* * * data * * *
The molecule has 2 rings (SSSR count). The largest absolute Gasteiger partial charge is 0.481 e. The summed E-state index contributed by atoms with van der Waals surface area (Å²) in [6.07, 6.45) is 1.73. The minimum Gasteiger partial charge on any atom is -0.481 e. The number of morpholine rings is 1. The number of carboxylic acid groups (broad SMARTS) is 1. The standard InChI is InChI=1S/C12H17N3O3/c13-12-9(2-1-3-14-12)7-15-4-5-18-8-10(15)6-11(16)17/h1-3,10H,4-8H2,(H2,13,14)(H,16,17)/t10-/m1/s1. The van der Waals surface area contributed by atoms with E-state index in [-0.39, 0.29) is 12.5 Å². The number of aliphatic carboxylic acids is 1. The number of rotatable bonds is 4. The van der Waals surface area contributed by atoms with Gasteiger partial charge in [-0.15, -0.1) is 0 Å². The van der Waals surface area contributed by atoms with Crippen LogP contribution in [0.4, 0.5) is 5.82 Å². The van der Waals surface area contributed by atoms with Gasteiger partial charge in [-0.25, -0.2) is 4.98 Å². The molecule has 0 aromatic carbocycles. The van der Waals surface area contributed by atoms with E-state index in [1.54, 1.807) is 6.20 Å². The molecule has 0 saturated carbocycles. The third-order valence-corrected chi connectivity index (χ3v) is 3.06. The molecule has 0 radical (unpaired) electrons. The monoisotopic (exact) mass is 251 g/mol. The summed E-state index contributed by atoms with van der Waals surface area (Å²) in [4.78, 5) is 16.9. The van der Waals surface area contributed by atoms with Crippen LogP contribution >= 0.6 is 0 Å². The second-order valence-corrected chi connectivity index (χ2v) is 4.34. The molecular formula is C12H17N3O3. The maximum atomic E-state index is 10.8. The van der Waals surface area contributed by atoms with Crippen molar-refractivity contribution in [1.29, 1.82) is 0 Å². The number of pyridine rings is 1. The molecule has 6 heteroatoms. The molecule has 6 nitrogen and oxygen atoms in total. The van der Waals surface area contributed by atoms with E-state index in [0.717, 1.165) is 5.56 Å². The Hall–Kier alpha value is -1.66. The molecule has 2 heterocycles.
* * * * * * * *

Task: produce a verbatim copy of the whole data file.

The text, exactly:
The molecule has 2 rings (SSSR count). The largest absolute Gasteiger partial charge is 0.481 e. The summed E-state index contributed by atoms with van der Waals surface area (Å²) in [6.07, 6.45) is 1.73. The minimum Gasteiger partial charge on any atom is -0.481 e. The number of morpholine rings is 1. The number of carboxylic acid groups (broad SMARTS) is 1. The standard InChI is InChI=1S/C12H17N3O3/c13-12-9(2-1-3-14-12)7-15-4-5-18-8-10(15)6-11(16)17/h1-3,10H,4-8H2,(H2,13,14)(H,16,17)/t10-/m1/s1. The van der Waals surface area contributed by atoms with E-state index in [-0.39, 0.29) is 12.5 Å². The number of aliphatic carboxylic acids is 1. The number of rotatable bonds is 4. The van der Waals surface area contributed by atoms with Gasteiger partial charge in [-0.15, -0.1) is 0 Å². The van der Waals surface area contributed by atoms with Crippen LogP contribution in [0.4, 0.5) is 5.82 Å². The van der Waals surface area contributed by atoms with Gasteiger partial charge in [-0.25, -0.2) is 4.98 Å². The molecule has 0 aromatic carbocycles. The van der Waals surface area contributed by atoms with E-state index in [1.54, 1.807) is 6.20 Å². The molecule has 0 saturated carbocycles. The third-order valence-corrected chi connectivity index (χ3v) is 3.06. The molecule has 0 radical (unpaired) electrons. The monoisotopic (exact) mass is 251 g/mol. The summed E-state index contributed by atoms with van der Waals surface area (Å²) in [4.78, 5) is 16.9. The van der Waals surface area contributed by atoms with Crippen LogP contribution >= 0.6 is 0 Å². The second-order valence-corrected chi connectivity index (χ2v) is 4.34. The molecular formula is C12H17N3O3. The maximum atomic E-state index is 10.8. The van der Waals surface area contributed by atoms with Crippen molar-refractivity contribution in [1.29, 1.82) is 0 Å². The number of pyridine rings is 1. The molecule has 6 heteroatoms. The molecule has 6 nitrogen and oxygen atoms in total. The van der Waals surface area contributed by atoms with E-state index in [0.717, 1.165) is 5.56 Å². The Hall–Kier alpha value is -1.66. The molecule has 2 heterocycles.